The new State Department spokeswoman is not even intelligible. Or well-informed.

Income tax forms (Bloomberg)

Not even Ecuador respects us. “Ecuador would consider granting asylum to whistleblower Edward Snowden, the ex-CIA employee who single- handedly disclosed the U.S. National Security Agency (NSA)’s PRISM mass-surveillance program, a top Ecuadorian official said Monday.”

The White House spin has not even been minimally successful on the IRS scandal. “Last month only 37% of the public thought that the IRS controversy led to the White House, with 55% saying that agency officials acted on their own without direct orders from Washington. Now the number who say the White House directed that IRS program has increased 10 points, to 47%, virtually the same as the 49% who believe the IRS agents acted on their own.”

Not even success in disrupting dozens of plots against Americans is grounds for far-left and libertarian right to keep its hysteria about the NSA surveillance in check. “Gen. Keith B. Alexander, the head of the National Security Agency, said that American surveillance had helped prevent ‘potential terrorist events over 50 times since 9/11,’ including at least 10 ‘homeland-based threats.’ But he said that a vast majority must remain secret [to avoid disclosing sources and methods].”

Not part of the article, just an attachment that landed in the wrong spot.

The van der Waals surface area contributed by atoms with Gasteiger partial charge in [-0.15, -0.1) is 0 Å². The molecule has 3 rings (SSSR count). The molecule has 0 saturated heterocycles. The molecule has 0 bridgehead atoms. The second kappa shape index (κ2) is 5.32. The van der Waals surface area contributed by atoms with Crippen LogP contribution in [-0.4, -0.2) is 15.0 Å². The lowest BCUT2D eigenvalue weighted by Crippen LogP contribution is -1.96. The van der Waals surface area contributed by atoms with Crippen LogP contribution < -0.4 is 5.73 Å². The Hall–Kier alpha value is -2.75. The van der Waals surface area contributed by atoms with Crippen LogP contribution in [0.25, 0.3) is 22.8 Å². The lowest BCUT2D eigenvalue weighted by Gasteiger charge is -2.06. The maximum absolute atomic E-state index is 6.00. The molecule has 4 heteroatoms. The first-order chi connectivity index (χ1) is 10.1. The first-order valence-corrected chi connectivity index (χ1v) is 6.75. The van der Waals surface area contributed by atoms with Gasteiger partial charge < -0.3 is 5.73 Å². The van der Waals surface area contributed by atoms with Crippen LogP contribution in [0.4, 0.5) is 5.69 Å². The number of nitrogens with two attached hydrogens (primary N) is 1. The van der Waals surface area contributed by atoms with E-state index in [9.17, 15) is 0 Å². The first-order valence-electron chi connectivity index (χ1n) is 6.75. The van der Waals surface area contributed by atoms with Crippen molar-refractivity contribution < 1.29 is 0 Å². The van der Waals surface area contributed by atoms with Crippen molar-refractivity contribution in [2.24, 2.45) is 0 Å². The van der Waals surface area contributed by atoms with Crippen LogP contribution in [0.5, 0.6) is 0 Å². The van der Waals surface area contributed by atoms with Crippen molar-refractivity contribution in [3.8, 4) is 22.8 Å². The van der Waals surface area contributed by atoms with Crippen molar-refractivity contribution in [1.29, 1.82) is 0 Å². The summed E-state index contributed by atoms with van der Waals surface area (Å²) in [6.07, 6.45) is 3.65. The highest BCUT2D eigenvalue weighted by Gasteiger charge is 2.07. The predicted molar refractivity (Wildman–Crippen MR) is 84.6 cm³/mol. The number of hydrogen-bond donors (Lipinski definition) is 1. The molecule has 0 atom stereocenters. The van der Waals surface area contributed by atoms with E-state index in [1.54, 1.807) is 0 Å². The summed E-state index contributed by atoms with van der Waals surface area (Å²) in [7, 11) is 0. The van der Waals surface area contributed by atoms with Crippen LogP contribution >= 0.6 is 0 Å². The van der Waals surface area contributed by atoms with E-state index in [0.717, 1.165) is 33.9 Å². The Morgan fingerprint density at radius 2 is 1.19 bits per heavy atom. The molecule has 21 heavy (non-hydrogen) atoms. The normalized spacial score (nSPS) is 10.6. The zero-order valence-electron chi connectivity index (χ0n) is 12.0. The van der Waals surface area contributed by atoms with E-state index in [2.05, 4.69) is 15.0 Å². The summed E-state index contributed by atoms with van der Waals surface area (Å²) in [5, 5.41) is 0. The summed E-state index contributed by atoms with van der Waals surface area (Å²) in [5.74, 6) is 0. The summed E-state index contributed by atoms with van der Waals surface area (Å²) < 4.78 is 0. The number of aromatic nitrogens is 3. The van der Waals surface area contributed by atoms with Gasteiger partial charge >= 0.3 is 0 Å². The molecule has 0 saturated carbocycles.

The FISA court itself may not even be secure. “U.S. intelligence officials were careful to say investigators have not yet concluded there is a mole inside the FISA Court or that the secure databases that store the court warrants have been compromised, only that both prospects were under active investigation. If the secret court has been breached, it would be one of the most significant intelligence failures in U.S. history, potentially giving America’s adversaries a road map to every suspected agent inside the United States currently being watched by the FBI, according to the officials.” I guess Sen. Rand Paul (R-Ky.) would find this admirable.

Not even giving right-wing opponents of immigration reform what they want is good enough, it seems. Sen. Marco Rubio (R-Fla.): “I would remind, however, that many of the opponents of this bill are people that have been filing E-Verify bills or have been supporting E-Verify bills for a long time. And the reason is that we understand fundamentally that the driver of illegal immigration are jobs that are available in the United States. And the only way you’re going to cut that off successfully is by having a way for employers and requiring employers in a cost-effective way to verify that the person that they are hiring is legally here. If you don’t do that, if we don’t have a way of doing that, then we’re going to have that magnet for illegal immigration still there.”

Not even Obama can destroy neoconservatism. Elliott Abrams explains that “now in year five of Obama, the neocon critique finds reverberations among Democrats as well. Too many of the administration’s policies — outreach to Iran and to Russia, passivity in Syria, failure to support democratic forces in Iran and more recently Egypt — are making Democrats nervous. A policy of American weakness, a desire to remain out of the fray, and a deeply dubious assessment of American morality may have seemed just the ticket to defeat the GOP in 2008, reacting to George W. Bush and the wars in Iraq and Afghanistan. But will such policies bring victory in 2016, when Obama is gone and those wars are behind the United States?”